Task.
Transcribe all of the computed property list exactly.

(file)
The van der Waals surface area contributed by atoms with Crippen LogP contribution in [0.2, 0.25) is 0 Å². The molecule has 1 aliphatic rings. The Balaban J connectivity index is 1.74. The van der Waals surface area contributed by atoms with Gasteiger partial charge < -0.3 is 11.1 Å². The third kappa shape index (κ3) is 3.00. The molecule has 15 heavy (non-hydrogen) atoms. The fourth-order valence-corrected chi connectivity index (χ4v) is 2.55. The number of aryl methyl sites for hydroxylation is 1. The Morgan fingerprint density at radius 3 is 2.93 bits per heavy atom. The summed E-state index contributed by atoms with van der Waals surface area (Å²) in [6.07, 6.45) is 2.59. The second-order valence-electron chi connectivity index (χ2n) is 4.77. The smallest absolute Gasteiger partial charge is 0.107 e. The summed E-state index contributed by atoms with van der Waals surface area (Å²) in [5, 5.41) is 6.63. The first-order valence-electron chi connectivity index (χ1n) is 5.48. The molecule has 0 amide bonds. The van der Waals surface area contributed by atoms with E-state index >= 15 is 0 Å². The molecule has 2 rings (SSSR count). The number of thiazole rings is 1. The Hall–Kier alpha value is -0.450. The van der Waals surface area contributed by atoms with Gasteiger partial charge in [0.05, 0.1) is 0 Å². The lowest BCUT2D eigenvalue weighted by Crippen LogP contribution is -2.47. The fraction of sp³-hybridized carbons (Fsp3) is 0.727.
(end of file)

The van der Waals surface area contributed by atoms with Crippen LogP contribution in [0.2, 0.25) is 0 Å². The molecule has 1 aliphatic rings. The Balaban J connectivity index is 1.74. The van der Waals surface area contributed by atoms with Gasteiger partial charge < -0.3 is 11.1 Å². The third kappa shape index (κ3) is 3.00. The molecule has 15 heavy (non-hydrogen) atoms. The fourth-order valence-corrected chi connectivity index (χ4v) is 2.55. The number of aryl methyl sites for hydroxylation is 1. The Morgan fingerprint density at radius 3 is 2.93 bits per heavy atom. The summed E-state index contributed by atoms with van der Waals surface area (Å²) in [6.07, 6.45) is 2.59. The second-order valence-electron chi connectivity index (χ2n) is 4.77. The smallest absolute Gasteiger partial charge is 0.107 e. The summed E-state index contributed by atoms with van der Waals surface area (Å²) in [5, 5.41) is 6.63. The first-order valence-electron chi connectivity index (χ1n) is 5.48. The molecule has 0 amide bonds. The van der Waals surface area contributed by atoms with E-state index >= 15 is 0 Å². The molecule has 2 rings (SSSR count). The number of thiazole rings is 1. The Hall–Kier alpha value is -0.450. The van der Waals surface area contributed by atoms with Gasteiger partial charge in [0.05, 0.1) is 0 Å². The lowest BCUT2D eigenvalue weighted by Crippen LogP contribution is -2.47. The fraction of sp³-hybridized carbons (Fsp3) is 0.727.